COVID Year- Dr. Gina Huhnke

Mar 14, 2021

Dr. Gina Huhnke receives one of the first doses of the coronavirus vaccine on December 16, 2020 at Deaconess Gateway.
Credit Steve Burger / File

Here is a COVID Year review from the Deaconess Hospital Emergency Department Medical Director.

 Here is a transcript of Dr. Huhnke's interview:

  Burger:
What do you remember of those very early days?

 0:00:04Dr. Huhnke:
Oh my goodness. Oh, I remember. I mean we were watching from afar what was happening in China and I think at that point it seemed like it was very far removed and we really didn't have good data around what was actually happening in China. I don't think it actually to us kind of felt like a threat and so until we saw it moving and then it hit Italy and we thought to ourselves. Oh We need to prepare because it's going to be here.

 0:00:33Burger:
When would that have been approximately if you can recall what month what time frame?

 0:00:38Dr. Huhnke:
It was sometime in February. I do recall very specifically that at the very first week of March. We were at the point where we thought. Oh now it's getting too close. We really have to stand up incident command and be very prepared be on our A-game get the whole team moving and so I remember specifically On March 5th, we went to the executive administration team from a quality department and said at this point we believe this is inevitable. We want to be prepared. We believe the best way to do that is to stand up incident command and the very next day that happened.

 0:01:18Burger:
What did it feel like it maybe that was the time but what did it feel like when you had that realization that your professional career was going to intersect so closely with something as horrible as a pandemic?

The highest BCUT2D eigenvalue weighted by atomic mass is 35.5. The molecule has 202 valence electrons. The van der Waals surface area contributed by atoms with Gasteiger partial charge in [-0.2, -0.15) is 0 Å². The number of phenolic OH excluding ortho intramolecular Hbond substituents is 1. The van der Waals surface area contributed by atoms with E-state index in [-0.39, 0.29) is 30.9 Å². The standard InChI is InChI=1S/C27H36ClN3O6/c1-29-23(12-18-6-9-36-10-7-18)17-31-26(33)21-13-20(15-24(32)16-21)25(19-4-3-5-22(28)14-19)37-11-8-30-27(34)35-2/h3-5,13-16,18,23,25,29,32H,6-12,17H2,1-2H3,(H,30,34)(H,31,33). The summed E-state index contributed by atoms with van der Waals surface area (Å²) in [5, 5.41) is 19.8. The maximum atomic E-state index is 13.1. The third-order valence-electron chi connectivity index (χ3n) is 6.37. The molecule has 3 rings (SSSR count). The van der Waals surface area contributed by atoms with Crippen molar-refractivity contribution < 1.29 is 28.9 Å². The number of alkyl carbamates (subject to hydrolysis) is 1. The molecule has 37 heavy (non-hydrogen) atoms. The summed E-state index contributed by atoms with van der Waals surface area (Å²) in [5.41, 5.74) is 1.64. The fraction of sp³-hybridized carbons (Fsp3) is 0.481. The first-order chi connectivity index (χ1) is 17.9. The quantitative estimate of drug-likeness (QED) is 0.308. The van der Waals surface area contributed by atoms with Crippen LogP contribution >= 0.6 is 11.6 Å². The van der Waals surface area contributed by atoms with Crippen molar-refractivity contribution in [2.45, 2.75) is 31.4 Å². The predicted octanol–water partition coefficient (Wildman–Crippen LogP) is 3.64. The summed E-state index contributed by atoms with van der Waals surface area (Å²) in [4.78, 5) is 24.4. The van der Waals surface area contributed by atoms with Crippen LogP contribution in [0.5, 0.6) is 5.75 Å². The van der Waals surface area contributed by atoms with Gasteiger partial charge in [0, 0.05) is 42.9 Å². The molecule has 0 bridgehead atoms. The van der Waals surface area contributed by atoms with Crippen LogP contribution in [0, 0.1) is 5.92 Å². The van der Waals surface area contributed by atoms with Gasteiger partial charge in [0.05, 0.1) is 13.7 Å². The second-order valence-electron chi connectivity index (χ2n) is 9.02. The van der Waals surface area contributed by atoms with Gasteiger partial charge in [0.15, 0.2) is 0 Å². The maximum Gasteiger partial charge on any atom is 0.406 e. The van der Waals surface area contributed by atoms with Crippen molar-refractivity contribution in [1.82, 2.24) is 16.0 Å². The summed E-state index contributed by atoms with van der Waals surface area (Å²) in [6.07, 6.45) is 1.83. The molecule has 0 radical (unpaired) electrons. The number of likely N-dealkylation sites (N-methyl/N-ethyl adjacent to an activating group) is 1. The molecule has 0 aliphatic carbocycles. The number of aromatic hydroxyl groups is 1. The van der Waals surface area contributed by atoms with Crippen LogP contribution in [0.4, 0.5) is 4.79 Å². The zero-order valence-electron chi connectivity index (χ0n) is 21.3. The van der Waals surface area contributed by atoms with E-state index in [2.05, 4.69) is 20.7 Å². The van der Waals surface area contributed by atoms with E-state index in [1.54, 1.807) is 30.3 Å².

0:01:37Dr. Huhnke:
Oh at that point. I don't think any of us realized how terrible it was going to be. We just thought it was probably going to be another infectious disease outbreak did we know at that point that I was going to be a nation wide spread pandemic, I don't think so. We were just more preparing for an influx of patients with an infectious disease at that point I don't think we realized it was going to be this huge pandemic which would span the course of a year plus.

 0:02:06Burger:
At what point did you really make that realization? When did that hit you that it was going to be as bad as it was?

 0:02:13Dr. Huhnke:
It was probably sometime in the summer. I can't give you an exact date, but it was sometime in the summer when we realized this isn't going away as quickly as we wanted it to it's more severe and caused quite a bit of you know , espeically in bigger cities caused quite a bit of pandemonium as far as people not being able to go to work having shutdown c ommerce and businesses having to isolate, overwhelming hospitals. I think sometimes you know in the late spring early summer is when we started to realize that this isn't going to be two months and gone.

 0:02:50Burger:
You have a perspective on this pandemic that very few people have That intimate knowledge of dealing with it 24 hours a day every day since it began. I wonder if you can try to put that into words for us. Can you help us understand what it was like?

 0:03:11Dr. Huhnke: